The first module that helps with evaluating market opportunities is the Price Analysis module. Here you can find a wealth of information, from token price to circulating supply and related projects. The above screenshot highlights an important insight: the MATIC token’s market capitalization has increased faster than the token price. This indicates that the circulating supply has increased.
Circulating supply as a percentage of total supply is one important metric to keep an eye on. A low ratio indicates that there is a lot of room for current token holders to be diluted by future emissions.
The chart above shows that MATIC’s market capitalization (which you can enable with the click of a button on the left hand side of the dashboard) diverged from the close relationship it had with the token price, beginning in late July. As the Price Analysis module clearly shows, 87% of MATIC’s total supply is currently in circulation, which is relatively high – a good sign. However, the token emission schedule is one metric a prospective investor should investigate before committing funds to a project.
Another useful dashboard is the Market Volatility & Liquidity module. The metrics presented here will help you decide whether now is the right time to buy, and if so which market has the best liquidity.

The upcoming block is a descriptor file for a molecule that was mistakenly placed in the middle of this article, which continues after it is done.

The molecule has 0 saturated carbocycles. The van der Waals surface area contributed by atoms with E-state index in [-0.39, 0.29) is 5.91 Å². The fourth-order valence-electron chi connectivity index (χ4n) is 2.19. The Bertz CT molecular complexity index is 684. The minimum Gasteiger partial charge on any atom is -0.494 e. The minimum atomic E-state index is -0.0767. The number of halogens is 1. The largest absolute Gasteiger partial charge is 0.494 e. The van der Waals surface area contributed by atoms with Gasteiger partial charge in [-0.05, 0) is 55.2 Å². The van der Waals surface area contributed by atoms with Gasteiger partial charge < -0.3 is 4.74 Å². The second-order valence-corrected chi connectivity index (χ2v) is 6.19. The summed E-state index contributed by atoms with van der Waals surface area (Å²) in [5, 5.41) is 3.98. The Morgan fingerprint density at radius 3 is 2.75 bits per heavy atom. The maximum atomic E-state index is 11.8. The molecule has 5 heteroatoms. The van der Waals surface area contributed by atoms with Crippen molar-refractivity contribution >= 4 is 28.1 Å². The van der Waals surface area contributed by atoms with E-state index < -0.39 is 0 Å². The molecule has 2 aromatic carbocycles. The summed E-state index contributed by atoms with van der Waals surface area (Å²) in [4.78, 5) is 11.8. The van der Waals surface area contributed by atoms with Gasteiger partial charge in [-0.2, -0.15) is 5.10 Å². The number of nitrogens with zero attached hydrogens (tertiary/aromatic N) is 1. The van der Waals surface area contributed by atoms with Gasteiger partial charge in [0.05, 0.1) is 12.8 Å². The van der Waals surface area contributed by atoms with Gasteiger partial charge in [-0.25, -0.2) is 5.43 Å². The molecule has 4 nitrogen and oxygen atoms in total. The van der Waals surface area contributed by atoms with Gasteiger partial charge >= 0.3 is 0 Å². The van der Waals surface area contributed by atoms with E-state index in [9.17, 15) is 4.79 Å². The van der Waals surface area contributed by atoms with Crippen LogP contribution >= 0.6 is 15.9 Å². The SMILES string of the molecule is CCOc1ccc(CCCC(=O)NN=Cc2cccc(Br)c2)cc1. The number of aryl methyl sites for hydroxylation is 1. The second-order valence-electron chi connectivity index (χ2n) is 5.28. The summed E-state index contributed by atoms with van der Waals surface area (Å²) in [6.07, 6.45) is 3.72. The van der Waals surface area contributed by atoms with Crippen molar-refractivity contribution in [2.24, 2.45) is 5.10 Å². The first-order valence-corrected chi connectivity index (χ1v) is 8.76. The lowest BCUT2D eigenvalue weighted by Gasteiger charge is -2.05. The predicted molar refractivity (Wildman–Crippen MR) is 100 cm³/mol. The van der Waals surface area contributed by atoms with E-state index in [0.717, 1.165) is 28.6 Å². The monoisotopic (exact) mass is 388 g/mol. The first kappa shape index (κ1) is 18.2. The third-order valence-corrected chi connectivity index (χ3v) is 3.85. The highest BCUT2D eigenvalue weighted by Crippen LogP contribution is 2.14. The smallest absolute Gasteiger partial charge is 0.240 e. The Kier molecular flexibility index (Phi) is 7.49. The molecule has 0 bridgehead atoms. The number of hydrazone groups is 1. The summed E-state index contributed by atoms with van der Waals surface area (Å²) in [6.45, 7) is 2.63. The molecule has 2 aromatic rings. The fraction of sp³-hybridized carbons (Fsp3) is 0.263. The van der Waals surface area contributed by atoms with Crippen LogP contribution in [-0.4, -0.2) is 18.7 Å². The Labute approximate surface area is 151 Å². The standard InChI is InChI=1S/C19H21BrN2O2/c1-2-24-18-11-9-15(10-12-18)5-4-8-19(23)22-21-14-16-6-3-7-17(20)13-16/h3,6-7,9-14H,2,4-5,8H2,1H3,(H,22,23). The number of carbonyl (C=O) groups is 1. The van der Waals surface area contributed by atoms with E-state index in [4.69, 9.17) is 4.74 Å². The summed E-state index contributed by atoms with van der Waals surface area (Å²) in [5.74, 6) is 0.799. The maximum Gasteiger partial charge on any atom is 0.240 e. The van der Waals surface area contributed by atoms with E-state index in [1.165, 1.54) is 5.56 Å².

Based on the information on the dashboard, it would be a better choice to trade MATIC on a centralized rather than decentralized exchange. DEXs only account for $46K of the token’s total liquidity, while CEXs dwarf this figure at $346M. Due to the higher liquidity on CEXs, traders will avoid slippage and other inefficiencies by avoiding DEXs in this case.
Binance’s MATIC/USDT pair makes up over 15% of total liquidity, with $54M in 24 hour liquidity.
The Relative Volatility Index is another helpful metric. MATIC’s RVI of 53 is just above the middle of the index, indicating that recent volatility is slightly to the upside rather than the downside. Trading when a token’s RVI is at either extreme (close to 0 or 100) heightens potential risk and reward, while accumulating when volatility is low is a solid long-term strategy.
While it may be true that time in the market beats timing the market, that doesn’t mean there’s no benefit to be gained from making an informed decision about when to enter a particular market. The tools outlined above provide the data needed to make this informed decision. Armed with the knowledge these powerful tools provide, you can go forward with the confidence and conviction that comes from knowing how to separate the signal from the noise.
However, while quantitative metrics and historical price data can help give an indication of potential future movements, none of this is infallible. It’s essential to calculate your personal risk tolerance and choose projects you think can survive the turbulent crypto markets.